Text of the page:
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Ready, Steady, Charity - 23

Aish's words - Exercise, rejoice, temperature

Ammani's take

Vatsala wondered, not for the first time since morning, what the point of the whole exercise was. They had been standing in the queue outside the temple for close to 6 hours in the soaring temperatures. And from the looks of it, they were condemned to be there for at least another couple of hours.

The temple was the second busiest religious centre in the world after the Vatican and attracted over 12 million people annually. And looking around her, Vatsala was sure all 12 million of them had decided to converge on a single day. Govinda! Govinda!, chanted someone from behind her and the throngs joined in obligingly. Govinda! Govinda!

A few months earlier, Vatsala had been down with a serious bout of jaundice and her mother-in-law had prayed for her recovery. So no sooner was she able to sit, than the family had started planning a pilgrimage. She had mounted a weak opposition. I'm sure the gods will understand if I did not come, she had suggested one night to her husband. Why don't the three of you go and mark attendance for me by proxy? But he was adamant. You don't want to incur the wrath of the gods, he had insisted. So she was left with no choice but to come along.

They had arrived at 2 in the morning only to be confronted with thousands already ahead of them in the queue. And with every passing hour, the crowds had swollen and the lines barely inched ahead. Just as Vatsala was about to give up and collapse with exhaustion, there was a commotion ahead of her. Step aside, step aside, someone was shouting and there was a sudden scramble of people to get out of the way. The orderly arrangement of people a moment ago soon began to disintegrate. A posse of sniffer dogs materialised out of nowhere. Policemen, bristling with authority, promptly appeared behind them. And the crowds, as if jolted out of a stupor, decided to scurry for cover. Bombs, muslims, terrorists. Words came tumbling out at random as no one seemed to have any clear idea.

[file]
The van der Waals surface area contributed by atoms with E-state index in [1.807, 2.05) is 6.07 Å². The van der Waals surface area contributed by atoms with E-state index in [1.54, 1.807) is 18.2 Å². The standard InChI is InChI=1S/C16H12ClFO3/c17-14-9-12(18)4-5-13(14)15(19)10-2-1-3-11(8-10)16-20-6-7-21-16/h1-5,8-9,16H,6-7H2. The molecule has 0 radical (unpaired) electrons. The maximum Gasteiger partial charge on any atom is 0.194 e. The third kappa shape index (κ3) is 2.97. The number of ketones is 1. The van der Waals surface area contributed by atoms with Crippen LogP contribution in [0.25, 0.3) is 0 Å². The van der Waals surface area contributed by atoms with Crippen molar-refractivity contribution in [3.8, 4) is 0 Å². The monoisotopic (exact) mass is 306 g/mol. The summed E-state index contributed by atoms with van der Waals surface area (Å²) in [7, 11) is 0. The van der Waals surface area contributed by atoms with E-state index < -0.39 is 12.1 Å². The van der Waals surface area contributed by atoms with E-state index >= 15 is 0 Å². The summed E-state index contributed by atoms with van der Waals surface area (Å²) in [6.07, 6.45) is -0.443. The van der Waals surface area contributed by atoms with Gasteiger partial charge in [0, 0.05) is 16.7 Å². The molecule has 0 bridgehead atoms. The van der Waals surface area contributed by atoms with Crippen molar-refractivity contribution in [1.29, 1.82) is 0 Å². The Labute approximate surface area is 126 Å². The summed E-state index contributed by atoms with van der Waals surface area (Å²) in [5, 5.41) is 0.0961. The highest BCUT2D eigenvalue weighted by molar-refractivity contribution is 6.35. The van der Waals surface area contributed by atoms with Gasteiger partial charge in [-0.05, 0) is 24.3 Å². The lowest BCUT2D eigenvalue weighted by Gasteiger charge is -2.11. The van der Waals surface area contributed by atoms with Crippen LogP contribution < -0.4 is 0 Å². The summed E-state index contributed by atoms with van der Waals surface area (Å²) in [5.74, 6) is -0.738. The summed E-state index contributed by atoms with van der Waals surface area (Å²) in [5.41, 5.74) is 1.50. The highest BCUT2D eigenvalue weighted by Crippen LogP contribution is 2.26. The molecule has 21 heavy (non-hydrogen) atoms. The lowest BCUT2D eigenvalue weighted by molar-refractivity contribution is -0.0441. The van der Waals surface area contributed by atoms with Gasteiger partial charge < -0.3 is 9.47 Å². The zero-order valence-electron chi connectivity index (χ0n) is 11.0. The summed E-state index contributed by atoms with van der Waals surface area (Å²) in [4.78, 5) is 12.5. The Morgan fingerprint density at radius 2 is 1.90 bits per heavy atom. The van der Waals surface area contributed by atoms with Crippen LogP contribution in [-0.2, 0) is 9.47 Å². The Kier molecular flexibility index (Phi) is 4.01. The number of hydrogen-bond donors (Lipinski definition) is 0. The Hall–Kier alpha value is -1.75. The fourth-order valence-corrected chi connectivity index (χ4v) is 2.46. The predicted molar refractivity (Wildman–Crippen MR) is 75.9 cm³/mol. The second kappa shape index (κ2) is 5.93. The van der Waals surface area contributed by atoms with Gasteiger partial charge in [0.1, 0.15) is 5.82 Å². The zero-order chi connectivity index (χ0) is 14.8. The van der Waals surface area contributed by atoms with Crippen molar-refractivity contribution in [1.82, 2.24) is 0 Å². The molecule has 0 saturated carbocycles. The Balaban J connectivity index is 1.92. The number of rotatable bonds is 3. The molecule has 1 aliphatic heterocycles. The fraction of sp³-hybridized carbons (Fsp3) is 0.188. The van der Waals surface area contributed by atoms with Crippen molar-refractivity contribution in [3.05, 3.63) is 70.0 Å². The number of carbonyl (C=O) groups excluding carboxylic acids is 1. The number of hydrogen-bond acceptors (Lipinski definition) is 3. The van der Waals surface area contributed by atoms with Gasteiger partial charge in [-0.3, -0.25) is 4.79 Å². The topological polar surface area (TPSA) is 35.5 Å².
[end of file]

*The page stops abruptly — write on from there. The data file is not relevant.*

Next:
Soon thereafter they learnt that the temple was to be closed for the rest of the day. And devotees were advised to stay away until further notice. Looks like the Lord will not grant us a darshan this time, sighed her father-in-law as they slowly made their way back to the hotel room. The Lord is punishing us for something we must have done wrong, muttered the mother-in-law who thought of Him in much the same way as her high school maths teacher. Thank you, Lord, thought Vatsala as she lowered her head and grinned with relief. She would have to rejoice in private.

Comments

I love how the Mother-in-Law slots God and her math's teacher together! Lovely :D
Shankari said…
Just back from Tirupati and reading this!


:)
Anonymous said…
Hi,

Here are my words, "Ammani, Shofiend, Neha"..

Nair
Mahadevan said…
The Lord, like a good teacher, can hear the lamentations of the last bencher also.

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